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Simon Winchester — How We Transfer Knowledge Through Time

Knowing What We Know: The Transmission of Knowledge: From Ancient Wisdom to Modern Magic (book cover)

Shermer and Winchester discuss:

  • how to become a professional writer
  • ChatGPT, GPT-4, and AI
  • knowledge as justified true belief
  • What is truth?
  • Are we living in a post-truth world of fake news, alternative facts, postmodernism and relativism?
  • education, past and present
  • books and the printing press
  • the history and future of encyclopedias
  • museums: should they repatriate objects taken during colonialism (e.g., the Elgin Marbles)?
  • photography
  • print journalism
  • broadcast journalism
  • search engines and knowledge dispersal
  • internet and knowledge.

Simon Winchester is the acclaimed author of many books, including The Professor and the Madman, The Men Who United the States, The Perfectionists, The Map That Changed the World: William Smith and the Birth of Modern Geology, The Man Who Loved China, A Crack in the Edge of the World: America and the Great California Earthquake of 1906, Land: How the Hunger for Ownership Shaped the Modern World, and Krakatoa, most of which were New York Times bestsellers and appeared on numerous best and notable lists. In 2006, Winchester was made an officer of the Order of the British Empire (OBE) by Her Majesty the Queen. He resides in western Massachusetts. His new book is Knowing What We Know: The Transmission of Knowledge: From Ancient Wisdom to Modern Magic.

About the Book

From the creation of the first encyclopedia to Wikipedia, from ancient museums to modern kindergarten classes — this is award winning writer Simon Winchester’s brilliant and all-encompassing look at how humans acquire, retain, and pass on information and data, and how technology continues to change our lives and our minds.

With the advent of the internet, any topic we want to know about is instantly available with the touch of a smartphone button. With so much knowledge at our fingertips, what is there left for our brains to do? At a time when we seem to be stripping all value from the idea of knowing things — no need for math, no need for map-reading, no need for memorization — are we risking our ability to think? As we empty our minds, will we one day be incapable of thoughtfulness?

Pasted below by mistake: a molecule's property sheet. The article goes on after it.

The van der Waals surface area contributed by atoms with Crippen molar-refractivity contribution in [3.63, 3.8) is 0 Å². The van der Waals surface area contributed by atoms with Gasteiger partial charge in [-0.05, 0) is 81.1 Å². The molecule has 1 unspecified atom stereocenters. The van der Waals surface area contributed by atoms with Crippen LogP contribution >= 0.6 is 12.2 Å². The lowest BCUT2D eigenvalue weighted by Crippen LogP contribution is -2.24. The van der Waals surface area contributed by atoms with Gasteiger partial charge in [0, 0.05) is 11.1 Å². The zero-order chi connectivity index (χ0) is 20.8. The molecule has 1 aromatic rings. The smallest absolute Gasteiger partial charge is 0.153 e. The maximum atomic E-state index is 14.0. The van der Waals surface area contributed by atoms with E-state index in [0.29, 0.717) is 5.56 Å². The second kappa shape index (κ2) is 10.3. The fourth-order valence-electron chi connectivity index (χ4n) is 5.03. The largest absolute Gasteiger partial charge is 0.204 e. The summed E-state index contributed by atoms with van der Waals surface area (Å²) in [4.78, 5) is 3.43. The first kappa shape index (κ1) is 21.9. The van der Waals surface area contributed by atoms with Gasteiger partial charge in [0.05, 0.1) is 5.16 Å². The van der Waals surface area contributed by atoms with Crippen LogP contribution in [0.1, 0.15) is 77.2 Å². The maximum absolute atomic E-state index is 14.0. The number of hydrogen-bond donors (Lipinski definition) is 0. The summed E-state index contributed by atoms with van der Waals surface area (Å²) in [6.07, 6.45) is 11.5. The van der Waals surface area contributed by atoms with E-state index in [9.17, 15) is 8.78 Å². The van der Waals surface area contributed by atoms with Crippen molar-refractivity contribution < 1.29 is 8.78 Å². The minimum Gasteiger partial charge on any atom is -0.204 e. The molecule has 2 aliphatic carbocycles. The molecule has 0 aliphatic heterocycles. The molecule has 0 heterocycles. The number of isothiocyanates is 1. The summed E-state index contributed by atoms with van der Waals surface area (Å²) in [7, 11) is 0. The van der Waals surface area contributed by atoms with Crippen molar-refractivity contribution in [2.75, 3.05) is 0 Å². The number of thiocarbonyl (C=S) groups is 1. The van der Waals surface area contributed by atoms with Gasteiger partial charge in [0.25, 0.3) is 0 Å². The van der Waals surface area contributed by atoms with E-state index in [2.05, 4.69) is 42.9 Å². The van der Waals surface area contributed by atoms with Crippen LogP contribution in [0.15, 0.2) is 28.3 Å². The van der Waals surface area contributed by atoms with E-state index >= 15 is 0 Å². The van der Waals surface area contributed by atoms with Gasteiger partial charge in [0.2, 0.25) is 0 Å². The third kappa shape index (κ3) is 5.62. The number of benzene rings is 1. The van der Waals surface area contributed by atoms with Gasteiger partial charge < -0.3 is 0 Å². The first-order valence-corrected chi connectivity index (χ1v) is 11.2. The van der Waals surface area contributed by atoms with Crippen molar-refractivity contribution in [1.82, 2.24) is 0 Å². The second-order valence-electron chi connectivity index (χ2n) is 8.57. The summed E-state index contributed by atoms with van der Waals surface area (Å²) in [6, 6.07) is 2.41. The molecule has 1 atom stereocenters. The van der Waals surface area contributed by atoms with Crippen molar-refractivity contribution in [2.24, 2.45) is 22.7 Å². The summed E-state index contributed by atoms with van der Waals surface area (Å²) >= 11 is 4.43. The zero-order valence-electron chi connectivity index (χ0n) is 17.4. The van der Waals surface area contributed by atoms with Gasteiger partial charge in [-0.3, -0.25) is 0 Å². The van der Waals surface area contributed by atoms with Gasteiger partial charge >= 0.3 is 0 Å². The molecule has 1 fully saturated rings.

Addressing these questions, Simon Winchester explores how humans have attained, stored, and disseminated knowledge. Examining such disciplines as education, journalism, encyclopedia creation, museum curation, photography, and broadcasting, he looks at a whole range of knowledge diffusion — from the cuneiform writings of Babylon to the machine-made genius of artificial intelligence, by way of Gutenberg, Google, and Wikipedia to the huge Victorian assemblage of the Mundanaeum, the collection of everything ever known, currently stored in a damp basement in northern Belgium.

Studded with strange and fascinating details, Knowing What We Know is a deep dive into learning and the human mind. Throughout this fascinating tour, Winchester forces us to ponder what rational humans are becoming. What good is all this knowledge if it leads to lack of thought? What is information without wisdom? Does Rene Descartes’s Cogito, ergo sum — “I think therefore I am,” the foundation for human knowledge widely accepted since the Enlightenment — still hold?

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This episode was released on May 27, 2023.

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